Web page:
Sharks

Sharks re-sign young centers Dylan Gambrell, Antti Suomela to contracts

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Sharks re-sign young centers Dylan Gambrell, Antti Suomela to contracts

The Sharks continued to fill out their roster for next season Thursday, re-signing a pair of restricted free-agent forwards who could be in the mix for more playing time next season and reportedly locking up their remainder of their restricted free agents as well.

San Jose re-signed forwards Dylan Gambrell and Antti Suomela to two- and one-year contracts, respectively, Sharks general manager Doug Wilson announced Thursday. They reportedly also signed blue liners Nick DeSimone and Kyle Wood, as well as forward Maxim Letunov, according to Cap Friendly.

The Sharks did not disclose contract terms for Gambrell and Suomela, per club policy, but each deal reportedly is worth $700,000 annually, Bay Area News Group's Curtis Pashelka reported. 

Gambrell's contract reportedly is a two-way deal -- meaning he will be played less if sent down to the minors -- in the first year and a one-way in the second, according to Fear the Fin's Sheng Peng. 

Gambrell, 22, played eight regular-season games with the Sharks in 2018-19 and two more in the playoffs. He scored his first NHL goal in Game 6 of the Western Conference final against the St. Louis Blues, and should be in the mix for a regular role on the fourth line following San Jose's offseason departures up front. A second-round pick in 2016, Gambrell also scored 38 points (16 goals, 22 assists) in 40 games with the AHL's San Jose Barracuda. 

"Dylan had success at the AHL level with the Barracuda this past season, helping to lead the league's youngest team to another Calder Cup playoff berth," Wilson said in a statement. "He has continued to show us growth in all areas of his game, and, with his goal in Game 6 of the Western Conference final, has proven he can handle the pressure of the NHL. We look forward to his continued development, and the impact he will have on the Sharks."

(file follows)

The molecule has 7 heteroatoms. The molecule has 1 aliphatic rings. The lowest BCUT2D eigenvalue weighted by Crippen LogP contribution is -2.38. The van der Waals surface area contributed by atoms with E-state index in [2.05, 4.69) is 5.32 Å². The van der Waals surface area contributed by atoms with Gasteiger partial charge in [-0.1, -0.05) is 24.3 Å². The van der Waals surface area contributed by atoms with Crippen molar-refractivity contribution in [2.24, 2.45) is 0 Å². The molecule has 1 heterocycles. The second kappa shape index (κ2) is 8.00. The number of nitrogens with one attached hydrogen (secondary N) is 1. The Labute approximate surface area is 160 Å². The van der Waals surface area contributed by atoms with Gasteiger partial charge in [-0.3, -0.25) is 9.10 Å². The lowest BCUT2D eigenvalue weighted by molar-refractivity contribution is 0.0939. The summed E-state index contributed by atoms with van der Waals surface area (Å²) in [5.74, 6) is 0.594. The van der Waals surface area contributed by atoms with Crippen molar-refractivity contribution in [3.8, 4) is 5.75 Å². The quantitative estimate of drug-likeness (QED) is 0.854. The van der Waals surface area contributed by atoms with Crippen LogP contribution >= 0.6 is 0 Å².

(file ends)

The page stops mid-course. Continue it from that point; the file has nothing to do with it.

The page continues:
Suomela, 25, ended training camp last season as the Sharks' presumptive third-line center, flanked by Joonas Donskoi and Evander Kane. The Finnish forward played in 27 of the Sharks' first 30 games and scored eight points (three goals, five assists), but was sent down to the Barracuda on Dec. 11 and did not return to the NHL. He scored 16 points (five goals, 11 assists) in 34 AHL games. 

"Antti will be looking to build off of his first year in North America and we are excited to see where he takes his game this coming season," Wilson said in a statement. "He has shown that he can adjust his game to the smaller rink and we are looking forward to him competing for a spot on our NHL roster this season."

DeSimone, 24, is yet to make his NHL debut but scored 46 points (14 goals, 32 assists) in 65 AHL games last season. The right-shooting defenseman, whom the Sharks signed as an undrafted free agent in 2017, tied for sixth among AHL blue liners in points and seventh in goals, and was recalled in a couple of instances when the Sharks needed an extra defenseman due to injuries. The Sharks re-signed Tim Heed and signed Dalton Prout to one-year deals, so the right side of defense appears set behind Brent Burns and Erik Karlsson. But, DeSimone could be in the mix for an in-season call-up.

Wood and Letunov, 23, both are coming off of their first seasons with the Barracuda. Both players were acquired in separate trades with the Arizona Coyotes, and Wood scored 35 points (six goals, 29 assists) from the Barracuda's blue line last season. Letunov, who played three seasons at the University of Connecticut, scored 28 points (12 goals, 16 assists) in his first pro season last year. 

[RELATED: Are rival Kings any better after free agency?]

With all players reportedly locked in for the league-minimum salary, the Sharks maintain salary-cap flexibility no matter how their training-camp competitions shake out. With each of his restricted free agents now under contract, Wilson can shift his attention to re-signing Joe Thornton.